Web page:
</Entries>
      <SkipVersions>false</SkipVersions>
      <Converter>
        <ItemToEntryConverter>
          <Options>
            <BehaviourOptions>
              <ItemMode>Undefined</ItemMode>
              <ItemMergeMode>Undefined</ItemMergeMode>
            </BehaviourOptions>
          </Options>
        </ItemToEntryConverter>
      </Converter>
      <Include />
      <Exclude />
      <Name>Items to deploy</Name>
    </xitems>
  </Sources>
  <Converter>
    <TrivialConverter>
      <Transforms />
    </TrivialConverter>
  </Converter>
  <Include />
  <Exclude />
  <Name />
</project>

Which (other than the fact that those are not real files or items) is a valid package definition.

Now it’s worth emphasising that I’m taking deliberate short-cuts here. I only need this code to be able to produce a simple package containing a set of static files and items. But the tests I’ve conducted so far suggest that it meets that objective.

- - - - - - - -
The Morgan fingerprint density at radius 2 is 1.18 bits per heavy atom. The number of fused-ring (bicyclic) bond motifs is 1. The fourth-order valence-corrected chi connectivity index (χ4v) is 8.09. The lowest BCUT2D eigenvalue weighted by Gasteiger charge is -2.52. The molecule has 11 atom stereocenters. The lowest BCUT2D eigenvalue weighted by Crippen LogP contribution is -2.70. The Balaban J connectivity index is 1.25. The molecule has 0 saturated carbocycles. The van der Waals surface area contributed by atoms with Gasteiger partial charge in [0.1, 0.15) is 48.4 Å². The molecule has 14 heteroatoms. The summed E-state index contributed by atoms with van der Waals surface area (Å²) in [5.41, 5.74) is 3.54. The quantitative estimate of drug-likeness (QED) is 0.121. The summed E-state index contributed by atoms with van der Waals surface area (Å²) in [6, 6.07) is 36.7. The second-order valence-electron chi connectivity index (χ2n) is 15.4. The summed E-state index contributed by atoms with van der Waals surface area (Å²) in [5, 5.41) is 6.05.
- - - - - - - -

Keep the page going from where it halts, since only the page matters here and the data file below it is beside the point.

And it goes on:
So next week we can move on to thinking about the pipeline and some components for it which can transform the TFS data into valid data for our our package…

Advertisements

One thought on “Automatic packages from TFS: #2 – So how can I write a package file?

  1. Pingback: Automatic packages from TFS: #3 – Pipelines and data transformation | Jeremy Davis

Leave a Reply

Fill in your details below or click an icon to log in:

WordPress.com Logo

You are commenting using your WordPress.com account. Log Out / Change )

Twitter picture

You are commenting using your Twitter account. Log Out / Change )

Facebook photo

You are commenting using your Facebook account. Log Out / Change )

Google+ photo

You are commenting using your Google+ account. Log Out / Change )

Connecting to %s